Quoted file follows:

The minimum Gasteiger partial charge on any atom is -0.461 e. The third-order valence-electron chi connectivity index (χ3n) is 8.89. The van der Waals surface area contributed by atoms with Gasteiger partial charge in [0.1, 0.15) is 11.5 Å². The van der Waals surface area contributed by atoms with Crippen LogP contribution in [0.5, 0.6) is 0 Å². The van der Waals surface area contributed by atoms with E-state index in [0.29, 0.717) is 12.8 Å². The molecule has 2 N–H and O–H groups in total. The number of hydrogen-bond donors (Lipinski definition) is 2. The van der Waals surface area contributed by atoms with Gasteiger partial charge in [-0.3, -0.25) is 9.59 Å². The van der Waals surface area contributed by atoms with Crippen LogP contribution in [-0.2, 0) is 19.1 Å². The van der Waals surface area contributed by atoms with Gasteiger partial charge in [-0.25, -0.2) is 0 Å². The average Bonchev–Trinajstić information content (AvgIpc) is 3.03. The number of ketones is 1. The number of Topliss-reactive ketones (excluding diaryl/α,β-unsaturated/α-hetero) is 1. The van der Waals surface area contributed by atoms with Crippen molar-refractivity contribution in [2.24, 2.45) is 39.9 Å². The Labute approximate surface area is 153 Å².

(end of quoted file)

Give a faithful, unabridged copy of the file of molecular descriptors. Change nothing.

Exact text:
The minimum Gasteiger partial charge on any atom is -0.461 e. The third-order valence-electron chi connectivity index (χ3n) is 8.89. The van der Waals surface area contributed by atoms with Gasteiger partial charge in [0.1, 0.15) is 11.5 Å². The van der Waals surface area contributed by atoms with Crippen LogP contribution in [0.5, 0.6) is 0 Å². The van der Waals surface area contributed by atoms with E-state index in [0.29, 0.717) is 12.8 Å². The molecule has 2 N–H and O–H groups in total. The number of hydrogen-bond donors (Lipinski definition) is 2. The van der Waals surface area contributed by atoms with Gasteiger partial charge in [-0.3, -0.25) is 9.59 Å². The van der Waals surface area contributed by atoms with Crippen LogP contribution in [-0.2, 0) is 19.1 Å². The van der Waals surface area contributed by atoms with Gasteiger partial charge in [-0.25, -0.2) is 0 Å². The average Bonchev–Trinajstić information content (AvgIpc) is 3.03. The number of ketones is 1. The number of Topliss-reactive ketones (excluding diaryl/α,β-unsaturated/α-hetero) is 1. The van der Waals surface area contributed by atoms with Crippen molar-refractivity contribution in [2.24, 2.45) is 39.9 Å². The Labute approximate surface area is 153 Å².